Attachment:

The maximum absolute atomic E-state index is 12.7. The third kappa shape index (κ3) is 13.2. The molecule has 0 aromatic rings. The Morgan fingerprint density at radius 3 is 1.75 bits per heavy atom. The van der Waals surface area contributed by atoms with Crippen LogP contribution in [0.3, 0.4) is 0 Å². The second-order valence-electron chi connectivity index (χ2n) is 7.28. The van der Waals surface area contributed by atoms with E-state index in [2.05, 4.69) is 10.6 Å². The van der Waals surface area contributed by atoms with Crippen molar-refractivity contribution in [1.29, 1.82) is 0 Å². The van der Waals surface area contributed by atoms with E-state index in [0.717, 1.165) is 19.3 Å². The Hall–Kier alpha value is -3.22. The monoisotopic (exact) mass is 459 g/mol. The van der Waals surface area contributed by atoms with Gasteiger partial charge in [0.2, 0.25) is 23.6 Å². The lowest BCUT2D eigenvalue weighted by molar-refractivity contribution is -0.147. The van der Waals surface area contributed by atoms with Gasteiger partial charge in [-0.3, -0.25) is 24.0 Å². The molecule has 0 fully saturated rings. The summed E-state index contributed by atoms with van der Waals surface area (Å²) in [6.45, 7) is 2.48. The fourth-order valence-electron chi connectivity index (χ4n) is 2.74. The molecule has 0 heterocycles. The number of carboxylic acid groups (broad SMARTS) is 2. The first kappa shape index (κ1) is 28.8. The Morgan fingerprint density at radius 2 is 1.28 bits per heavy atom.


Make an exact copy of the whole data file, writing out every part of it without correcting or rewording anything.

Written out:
The maximum absolute atomic E-state index is 12.7. The third kappa shape index (κ3) is 13.2. The molecule has 0 aromatic rings. The Morgan fingerprint density at radius 3 is 1.75 bits per heavy atom. The van der Waals surface area contributed by atoms with Crippen LogP contribution in [0.3, 0.4) is 0 Å². The second-order valence-electron chi connectivity index (χ2n) is 7.28. The van der Waals surface area contributed by atoms with E-state index in [2.05, 4.69) is 10.6 Å². The van der Waals surface area contributed by atoms with Crippen molar-refractivity contribution in [1.29, 1.82) is 0 Å². The van der Waals surface area contributed by atoms with E-state index in [0.717, 1.165) is 19.3 Å². The Hall–Kier alpha value is -3.22. The monoisotopic (exact) mass is 459 g/mol. The van der Waals surface area contributed by atoms with Gasteiger partial charge in [0.2, 0.25) is 23.6 Å². The lowest BCUT2D eigenvalue weighted by molar-refractivity contribution is -0.147. The van der Waals surface area contributed by atoms with Gasteiger partial charge in [-0.3, -0.25) is 24.0 Å². The molecule has 0 fully saturated rings. The summed E-state index contributed by atoms with van der Waals surface area (Å²) in [6.45, 7) is 2.48. The fourth-order valence-electron chi connectivity index (χ4n) is 2.74. The molecule has 0 heterocycles. The number of carboxylic acid groups (broad SMARTS) is 2. The first kappa shape index (κ1) is 28.8. The Morgan fingerprint density at radius 2 is 1.28 bits per heavy atom.